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One of the reasons we blocked star washers is the serrations could dislodge fragments of metal which was not nice floating around on circuit boards. That they did not work was the major reason. Split locks were just as bad. Bevel washers are great when there is considerable thermal expansion and contraction. Transistor flange to heat sink for example. I am glad to see most transistors are mounted with spring clips now and TO-3 style packages are not as common.

Back in the olden days, we used glypt.
 

howard416

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One of the reasons we blocked star washers is the serrations could dislodge fragments of metal which was not nice floating around on circuit boards. That they did not work was the major reason. Split locks were just as bad. Bevel washers are great when there is considerable thermal expansion and contraction. Transistor flange to heat sink for example. I am glad to see most transistors are mounted with spring clips now and TO-3 style packages are not as common.

Back in the olden days, we used glypt.
I have seen a lot of these used in industrial automation panels/racks, as well:

 

Hcg76

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Hi folks,

I recently became a member of the Buckeye amp family, having ordered a 4 channel nc252mp based amp and a 4 channel NC502MP based amp. In a 7.1.4 system the stronger 502 amp is for side and rears and the 252 amp is for my Atmos channels.

Long story short, when I hook up the amp with 2 nc252mp modules to my bed layer speakers they’re super quiet and all that’s heard is the amp. Basically it sounds amazing and perfect. But when I hook up my amp with the 2 nc502mp modules there‘s immediately very loud noise coming from the speakers they’re hooked up to. Unfortunately I can’t up a video with the noises but it sounds like electrical interference mixed with high pitched noises and such. It’s very distracting! Futhermore the sounds ONLY come on when sides and/or rear speakers are hooked up and it doesn’t go away regardless if I have the xlr cables connected or not? My side and rear speakers are JTR Noesis 110HT‘s btw.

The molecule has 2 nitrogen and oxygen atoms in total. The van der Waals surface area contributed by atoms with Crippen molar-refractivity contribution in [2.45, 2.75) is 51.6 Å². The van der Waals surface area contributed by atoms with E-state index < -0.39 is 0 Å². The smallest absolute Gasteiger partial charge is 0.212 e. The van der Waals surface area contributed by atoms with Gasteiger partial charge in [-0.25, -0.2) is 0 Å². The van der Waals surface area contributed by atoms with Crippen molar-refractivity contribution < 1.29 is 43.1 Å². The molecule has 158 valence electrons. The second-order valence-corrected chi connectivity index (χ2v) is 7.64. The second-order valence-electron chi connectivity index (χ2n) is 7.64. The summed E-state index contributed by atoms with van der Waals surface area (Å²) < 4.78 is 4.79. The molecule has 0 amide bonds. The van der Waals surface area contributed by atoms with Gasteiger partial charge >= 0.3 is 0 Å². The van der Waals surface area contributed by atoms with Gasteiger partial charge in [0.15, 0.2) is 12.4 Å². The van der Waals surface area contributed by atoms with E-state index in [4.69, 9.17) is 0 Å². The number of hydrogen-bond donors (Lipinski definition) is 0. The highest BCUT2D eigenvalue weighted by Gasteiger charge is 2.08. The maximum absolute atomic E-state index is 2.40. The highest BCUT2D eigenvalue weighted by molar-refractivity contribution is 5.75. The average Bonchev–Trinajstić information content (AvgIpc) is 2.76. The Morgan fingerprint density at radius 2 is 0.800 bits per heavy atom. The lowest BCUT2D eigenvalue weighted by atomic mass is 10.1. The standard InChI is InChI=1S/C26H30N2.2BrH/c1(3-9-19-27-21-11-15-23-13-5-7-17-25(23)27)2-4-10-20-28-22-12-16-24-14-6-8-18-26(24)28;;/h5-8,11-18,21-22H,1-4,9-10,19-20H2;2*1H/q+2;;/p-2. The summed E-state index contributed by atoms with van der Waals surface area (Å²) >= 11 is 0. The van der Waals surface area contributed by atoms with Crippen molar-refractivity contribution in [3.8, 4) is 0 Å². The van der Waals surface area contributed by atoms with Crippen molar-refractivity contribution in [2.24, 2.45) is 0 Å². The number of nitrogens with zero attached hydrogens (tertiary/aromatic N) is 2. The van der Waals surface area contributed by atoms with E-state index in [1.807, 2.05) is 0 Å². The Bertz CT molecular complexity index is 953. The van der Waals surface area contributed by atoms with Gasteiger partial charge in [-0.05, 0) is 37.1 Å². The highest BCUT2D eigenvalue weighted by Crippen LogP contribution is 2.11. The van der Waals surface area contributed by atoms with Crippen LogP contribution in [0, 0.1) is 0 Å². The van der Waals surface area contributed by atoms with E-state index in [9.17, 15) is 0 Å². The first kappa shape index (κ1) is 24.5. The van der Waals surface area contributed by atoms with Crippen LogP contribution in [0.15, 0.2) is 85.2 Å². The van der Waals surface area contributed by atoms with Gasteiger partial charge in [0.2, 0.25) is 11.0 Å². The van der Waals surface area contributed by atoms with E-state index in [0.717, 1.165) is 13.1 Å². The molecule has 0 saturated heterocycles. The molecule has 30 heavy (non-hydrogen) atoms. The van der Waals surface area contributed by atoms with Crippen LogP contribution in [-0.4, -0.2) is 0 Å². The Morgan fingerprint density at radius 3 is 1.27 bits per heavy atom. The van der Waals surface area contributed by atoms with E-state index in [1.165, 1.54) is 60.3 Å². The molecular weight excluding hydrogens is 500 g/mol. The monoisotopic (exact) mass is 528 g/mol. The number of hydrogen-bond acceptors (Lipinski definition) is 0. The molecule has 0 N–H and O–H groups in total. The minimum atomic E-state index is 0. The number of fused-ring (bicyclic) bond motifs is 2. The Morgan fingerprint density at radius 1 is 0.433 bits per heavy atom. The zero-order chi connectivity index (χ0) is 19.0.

Is there any kind of a fix to this noise from the nc502mp amp? I’m assuming it had to do with the distance to my side and rear speakers (~20 feet away) since none of my LCRs have the sound when connected to that amp. I figured I’d ask before returning the amp for a refund. I’ve posted this question on the other Buckeye amp thread as someone may have a simple solution I haven’t thought of.

TIA
-John
 

Jdunk54nl

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Hi folks,

I recently became a member of the Buckeye amp family, having ordered a 4 channel nc252mp based amp and a 4 channel NC502MP based amp. In a 7.1.4 system the stronger 502 amp is for side and rears and the 252 amp is for my Atmos channels.

Long story short, when I hook up the amp with 2 nc252mp modules to my bed layer speakers they’re super quiet and all that’s heard is the amp. Basically it sounds amazing and perfect. But when I hook up my amp with the 2 nc502mp modules there‘s immediately very loud noise coming from the speakers they’re hooked up to. Unfortunately I can’t up a video with the noises but it sounds like electrical interference mixed with high pitched noises and such. It’s very distracting! Futhermore the sounds ONLY come on when sides and/or rear speakers are hooked up and it doesn’t go away regardless if I have the xlr cables connected or not? My side and rear speakers are JTR Noesis 110HT‘s btw.

Is there any kind of a fix to this noise from the nc502mp amp? I’m assuming it had to do with the distance to my side and rear speakers (~20 feet away) since none of my LCRs have the sound when connected to that amp. I figured I’d ask before returning the amp for a refund. I’ve posted this question on the other Buckeye amp thread as someone may have a simple solution I haven’t thought of.

TIA
-John


Does it do it no matter the channels the surrounds are hooked up to?

Also if you switch inputs, like put the front left/right Input on the surround channels, does it do it?